Buttery Sirloin Filet Sliders/Deschutes Swivelhead Red/Superchief “Electric Fever”

 In Beef, Recipes, Red Ale

The meat industry can be a sneaky bunch can’t they?  If nothing else, they sure can be creative with their naming cuts of meat that really don’t exist.  In this case, to the untrained eye (and consumer) you have the elusive “sirloin filets”.  At half the price of real filet and prepped to look like just like tenderloin medallions, it’s a great way to move product.  The problem of course is that it’s still a sirloin that looks like it got in an intense game of cat’s cradle with the butcher and if cooked like a filet (seared on the outside, medium rare on the inside) we’d still be chewing it as we are writing this.  Thankfully, we have the recipe that allows you to enjoy the benefit of a beefy, tender cut of meat and still save some coin too.  We placed these medallions on small dinner rolls that we broiled thinly sliced raw onion, herbed cheese spread and horseradish directly into the top half of the rolls.  For the beer we sampled a beer that was equally ambiguous in Deschutes’ India style red ale, Swivelhead Red.  On the stereo, quite possibly the perfect album to pair up with a huge slab of red meat, the latest “Electric Fever” from Iowa’s favorite sons, Superchief.

Buttery Sirloin Filet Sliders – This recipe is super easy and the results are amazing.  The first thing we do is season up the sirloin with our (Not So) Gentle Butcher’s Rub or just salt, pepper and garlic if you don’t have our spice on hand.  Also, if your butcher doesn’t sell these pre-cut filets, you can just buy sirloin steaks, trim the fat and cut roughly in half to about slider size diameter.

These are going to go down on a scorching hot grill for about 2 minutes per side until a dark brown crust forms on all sides.

Remove the steaks into a foil pan and cover about 1/2 way up with beef stock and place a pat of butter and a pinch of crushed garlic on top of each steak.

Cover and bake about 25-30 minutes, checking frequently toward the end as there is a critical point where the steak becomes fork tender for only a short time before getting tough again.

As the steak rests, we can knock out the slider buns.  On the top half of bakery fresh dinner rolls place a few strands of thinly sliced onions then smear on top of that garlic herb cheese and a little prepared horseradish.  These can then be popped into the broiler.

Once the buns are broiled, the steak just gets placed on the bottom part of the bun and topped with the cheesy onion-y goodness.  Done right, these wind up just as tender as the popular filet sliders and just as tasty.

Deschutes Swivelhead Red – We haven’t had great success with this Oregon brewery in the past unfortunately.  When we saw this India red ale though, we thought we’d give them another shot.  Swivelhead Red pours a dark red, almost black. A tannish slight head rests on top.  The aroma is earthy sweet like prune juice with a heavy malt backbone.  The beer is full flavored with an anise bite and can be described as all around boozy tasting. Overall the beer is decent, not something we’d reach for again necessarily but it wasn’t bad.  The pairing was great however, with the robust ale marrying perfectly with the beefy, rich sliders.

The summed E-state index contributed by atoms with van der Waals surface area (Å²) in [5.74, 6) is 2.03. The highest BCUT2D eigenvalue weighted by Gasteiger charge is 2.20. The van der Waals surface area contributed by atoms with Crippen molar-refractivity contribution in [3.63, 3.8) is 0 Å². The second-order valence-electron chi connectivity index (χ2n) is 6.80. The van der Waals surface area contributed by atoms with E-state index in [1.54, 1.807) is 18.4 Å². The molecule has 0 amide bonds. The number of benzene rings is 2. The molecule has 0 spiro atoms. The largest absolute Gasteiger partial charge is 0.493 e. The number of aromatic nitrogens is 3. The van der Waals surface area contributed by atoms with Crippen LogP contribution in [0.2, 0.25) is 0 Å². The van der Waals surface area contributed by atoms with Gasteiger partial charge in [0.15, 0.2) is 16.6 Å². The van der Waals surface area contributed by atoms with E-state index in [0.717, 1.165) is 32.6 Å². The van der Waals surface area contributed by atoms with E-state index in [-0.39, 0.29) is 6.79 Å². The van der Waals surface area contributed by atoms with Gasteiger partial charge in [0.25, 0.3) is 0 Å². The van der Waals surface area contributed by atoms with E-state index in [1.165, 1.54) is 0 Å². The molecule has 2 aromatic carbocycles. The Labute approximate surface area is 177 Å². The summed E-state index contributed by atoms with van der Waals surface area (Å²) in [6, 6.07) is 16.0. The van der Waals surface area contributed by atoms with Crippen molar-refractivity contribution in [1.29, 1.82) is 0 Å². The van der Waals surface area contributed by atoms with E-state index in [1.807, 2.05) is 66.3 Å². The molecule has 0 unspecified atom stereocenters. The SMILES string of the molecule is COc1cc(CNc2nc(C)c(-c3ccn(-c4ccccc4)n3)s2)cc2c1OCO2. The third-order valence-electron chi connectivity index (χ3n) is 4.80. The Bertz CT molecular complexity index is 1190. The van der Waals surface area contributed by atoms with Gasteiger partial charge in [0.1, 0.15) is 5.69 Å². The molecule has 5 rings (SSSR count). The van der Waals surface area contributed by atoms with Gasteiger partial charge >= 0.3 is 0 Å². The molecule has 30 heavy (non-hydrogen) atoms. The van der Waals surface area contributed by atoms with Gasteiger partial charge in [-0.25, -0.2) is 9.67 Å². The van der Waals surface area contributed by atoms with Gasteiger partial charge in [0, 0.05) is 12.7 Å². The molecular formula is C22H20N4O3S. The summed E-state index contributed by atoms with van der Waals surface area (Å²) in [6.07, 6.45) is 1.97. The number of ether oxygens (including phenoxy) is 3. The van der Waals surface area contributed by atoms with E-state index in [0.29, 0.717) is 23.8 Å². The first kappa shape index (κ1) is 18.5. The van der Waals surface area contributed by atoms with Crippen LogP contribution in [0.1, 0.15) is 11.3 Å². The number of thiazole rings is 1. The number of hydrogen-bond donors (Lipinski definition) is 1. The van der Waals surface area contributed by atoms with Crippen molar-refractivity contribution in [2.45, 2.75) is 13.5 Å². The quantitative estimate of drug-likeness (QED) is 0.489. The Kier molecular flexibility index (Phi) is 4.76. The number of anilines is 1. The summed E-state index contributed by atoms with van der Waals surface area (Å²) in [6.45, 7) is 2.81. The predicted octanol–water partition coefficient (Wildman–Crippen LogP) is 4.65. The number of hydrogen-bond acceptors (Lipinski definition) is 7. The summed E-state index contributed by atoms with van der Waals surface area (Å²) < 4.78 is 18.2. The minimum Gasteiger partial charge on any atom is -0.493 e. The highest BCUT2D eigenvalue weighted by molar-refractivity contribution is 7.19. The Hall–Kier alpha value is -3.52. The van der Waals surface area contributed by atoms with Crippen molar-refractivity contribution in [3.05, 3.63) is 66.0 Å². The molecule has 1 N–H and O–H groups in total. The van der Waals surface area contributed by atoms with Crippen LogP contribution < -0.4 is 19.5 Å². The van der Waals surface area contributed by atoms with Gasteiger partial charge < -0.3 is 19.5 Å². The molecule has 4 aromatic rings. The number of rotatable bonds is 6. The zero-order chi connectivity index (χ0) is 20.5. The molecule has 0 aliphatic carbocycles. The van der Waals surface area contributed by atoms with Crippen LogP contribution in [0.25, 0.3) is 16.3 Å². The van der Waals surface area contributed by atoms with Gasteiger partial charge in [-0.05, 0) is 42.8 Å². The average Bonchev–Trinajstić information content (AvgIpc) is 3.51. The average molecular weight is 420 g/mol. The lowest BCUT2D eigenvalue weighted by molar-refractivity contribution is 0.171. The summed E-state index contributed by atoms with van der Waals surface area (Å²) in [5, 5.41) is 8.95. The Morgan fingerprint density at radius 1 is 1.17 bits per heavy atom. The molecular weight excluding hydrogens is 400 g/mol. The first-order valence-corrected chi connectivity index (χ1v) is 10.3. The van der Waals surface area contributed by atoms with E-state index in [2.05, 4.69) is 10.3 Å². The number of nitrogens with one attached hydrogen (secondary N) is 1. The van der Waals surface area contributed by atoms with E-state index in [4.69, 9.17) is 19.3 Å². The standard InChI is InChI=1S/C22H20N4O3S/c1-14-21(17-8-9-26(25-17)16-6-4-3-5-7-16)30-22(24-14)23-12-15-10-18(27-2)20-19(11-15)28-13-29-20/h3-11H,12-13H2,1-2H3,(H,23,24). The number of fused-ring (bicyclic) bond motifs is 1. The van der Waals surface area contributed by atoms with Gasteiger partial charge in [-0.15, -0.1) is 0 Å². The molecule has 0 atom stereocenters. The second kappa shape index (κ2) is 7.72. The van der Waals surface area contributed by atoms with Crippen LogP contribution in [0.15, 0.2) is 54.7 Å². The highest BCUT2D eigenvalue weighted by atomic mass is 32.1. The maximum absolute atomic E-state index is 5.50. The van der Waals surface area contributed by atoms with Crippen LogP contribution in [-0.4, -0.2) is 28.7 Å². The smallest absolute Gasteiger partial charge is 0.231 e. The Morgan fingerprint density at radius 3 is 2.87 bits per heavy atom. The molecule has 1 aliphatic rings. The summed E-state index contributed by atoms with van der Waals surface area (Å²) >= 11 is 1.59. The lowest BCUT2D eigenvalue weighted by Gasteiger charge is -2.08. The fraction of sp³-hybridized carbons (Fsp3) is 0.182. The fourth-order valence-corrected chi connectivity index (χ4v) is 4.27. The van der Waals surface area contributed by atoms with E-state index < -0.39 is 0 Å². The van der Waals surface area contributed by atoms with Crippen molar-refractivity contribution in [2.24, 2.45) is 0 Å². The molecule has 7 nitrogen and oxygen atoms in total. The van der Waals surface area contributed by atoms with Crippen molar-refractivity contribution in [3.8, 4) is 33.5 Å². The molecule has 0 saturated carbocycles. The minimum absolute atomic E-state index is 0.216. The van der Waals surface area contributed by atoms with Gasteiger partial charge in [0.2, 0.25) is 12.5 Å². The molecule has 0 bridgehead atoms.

Superchief “Electric Fever” – We’re known as meat & potatoes country here in the midwest; heavy stick to your ribs goodness that’s tasty and will leave you full and satisfied for a while.  Our favorite Iowans, Superchief, deliver the musical equivalent of that and it’s in full force on their latest release “Electric Fever”.   At its core it’s heavy, boogie-fueled rock and roll but delivered with the bombast of a Turbonegro.  The album opens with “Raise the Flag”, a throwback song of sorts in that it uses what we would call the slow brooding live intro (slow instrumental that builds as the band enters the stage one by one until the band’s all there and they kick into their first song).  At least that’s what we imagine when we hear this song.  It’s a gritty southern rocker that delivered with a snarl setting a darker tone to start things off.  That tone quickly changes on “Rock Flag and Eagle as the band goes full-tilt boogie Valient Thorr-style.  You best not be behind the wheel of an automobile when this song comes on, it’s pure adrenaline-filled rock and roll.    “Choose Your Destructor” sees a return to the darker, dirtier side while still maintaining a headbanging inducing boogie.  “Lord of Light” starts off with a wicked bass line that opens things up for some really cool, free flowing blues guitar to create some space on this atmospheric, yet heavy track.  As the name might suggest, “Leviathan” is the heaviest, most metal track on the album.  It hits like a two ton hammer with its crushing riff and will have you headbanging with the best of them.  “Blackened Sunrise” gets the nod for the album’s best track with its wailing guitar to start off the song and its Raging Slab-esque dixie stoner rock vibe.   After the hilariously titled, but down right catchy instrumental “Delta Burke Blues” the albums closes with the title track.  The boys let it all hang out it and this barnstorming, boot stomping anthem that slams the empty metaphorical glass down on the bar to close down this good time party album which is custom made for cranking up at your next BBQ.

 

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